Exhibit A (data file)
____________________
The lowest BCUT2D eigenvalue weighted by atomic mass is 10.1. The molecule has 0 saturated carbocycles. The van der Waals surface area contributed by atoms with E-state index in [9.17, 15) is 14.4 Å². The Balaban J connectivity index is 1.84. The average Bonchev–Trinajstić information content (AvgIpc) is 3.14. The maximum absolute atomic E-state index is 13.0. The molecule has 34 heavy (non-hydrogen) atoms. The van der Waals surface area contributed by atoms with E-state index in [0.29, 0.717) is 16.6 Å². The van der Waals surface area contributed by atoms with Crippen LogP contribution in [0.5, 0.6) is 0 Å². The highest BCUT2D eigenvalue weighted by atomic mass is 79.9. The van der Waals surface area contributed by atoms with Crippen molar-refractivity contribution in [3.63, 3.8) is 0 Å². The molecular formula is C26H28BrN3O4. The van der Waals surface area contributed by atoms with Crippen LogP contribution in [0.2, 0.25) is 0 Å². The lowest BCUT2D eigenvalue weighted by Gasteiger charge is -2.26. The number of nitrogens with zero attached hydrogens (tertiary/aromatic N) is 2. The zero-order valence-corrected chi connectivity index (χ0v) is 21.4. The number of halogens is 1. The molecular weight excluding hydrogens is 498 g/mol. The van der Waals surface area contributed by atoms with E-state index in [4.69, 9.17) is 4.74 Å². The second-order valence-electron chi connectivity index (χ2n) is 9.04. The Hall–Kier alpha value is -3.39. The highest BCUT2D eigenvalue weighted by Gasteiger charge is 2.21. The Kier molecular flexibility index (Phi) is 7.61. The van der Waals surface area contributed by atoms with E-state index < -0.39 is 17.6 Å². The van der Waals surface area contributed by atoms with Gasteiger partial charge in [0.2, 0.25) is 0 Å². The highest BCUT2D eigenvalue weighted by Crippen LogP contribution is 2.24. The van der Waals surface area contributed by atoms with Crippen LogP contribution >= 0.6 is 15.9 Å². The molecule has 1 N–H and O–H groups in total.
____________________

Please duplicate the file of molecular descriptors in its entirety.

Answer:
The lowest BCUT2D eigenvalue weighted by atomic mass is 10.1. The molecule has 0 saturated carbocycles. The van der Waals surface area contributed by atoms with E-state index in [9.17, 15) is 14.4 Å². The Balaban J connectivity index is 1.84. The average Bonchev–Trinajstić information content (AvgIpc) is 3.14. The maximum absolute atomic E-state index is 13.0. The molecule has 34 heavy (non-hydrogen) atoms. The van der Waals surface area contributed by atoms with E-state index in [0.29, 0.717) is 16.6 Å². The van der Waals surface area contributed by atoms with Crippen LogP contribution in [0.5, 0.6) is 0 Å². The highest BCUT2D eigenvalue weighted by atomic mass is 79.9. The van der Waals surface area contributed by atoms with Crippen molar-refractivity contribution in [3.63, 3.8) is 0 Å². The molecular formula is C26H28BrN3O4. The van der Waals surface area contributed by atoms with Crippen LogP contribution in [0.2, 0.25) is 0 Å². The lowest BCUT2D eigenvalue weighted by Gasteiger charge is -2.26. The number of nitrogens with zero attached hydrogens (tertiary/aromatic N) is 2. The zero-order valence-corrected chi connectivity index (χ0v) is 21.4. The number of halogens is 1. The molecular weight excluding hydrogens is 498 g/mol. The van der Waals surface area contributed by atoms with E-state index in [4.69, 9.17) is 4.74 Å². The second-order valence-electron chi connectivity index (χ2n) is 9.04. The Hall–Kier alpha value is -3.39. The highest BCUT2D eigenvalue weighted by Gasteiger charge is 2.21. The Kier molecular flexibility index (Phi) is 7.61. The van der Waals surface area contributed by atoms with E-state index < -0.39 is 17.6 Å². The van der Waals surface area contributed by atoms with Gasteiger partial charge in [0.2, 0.25) is 0 Å². The highest BCUT2D eigenvalue weighted by Crippen LogP contribution is 2.24. The van der Waals surface area contributed by atoms with Crippen LogP contribution >= 0.6 is 15.9 Å². The molecule has 1 N–H and O–H groups in total.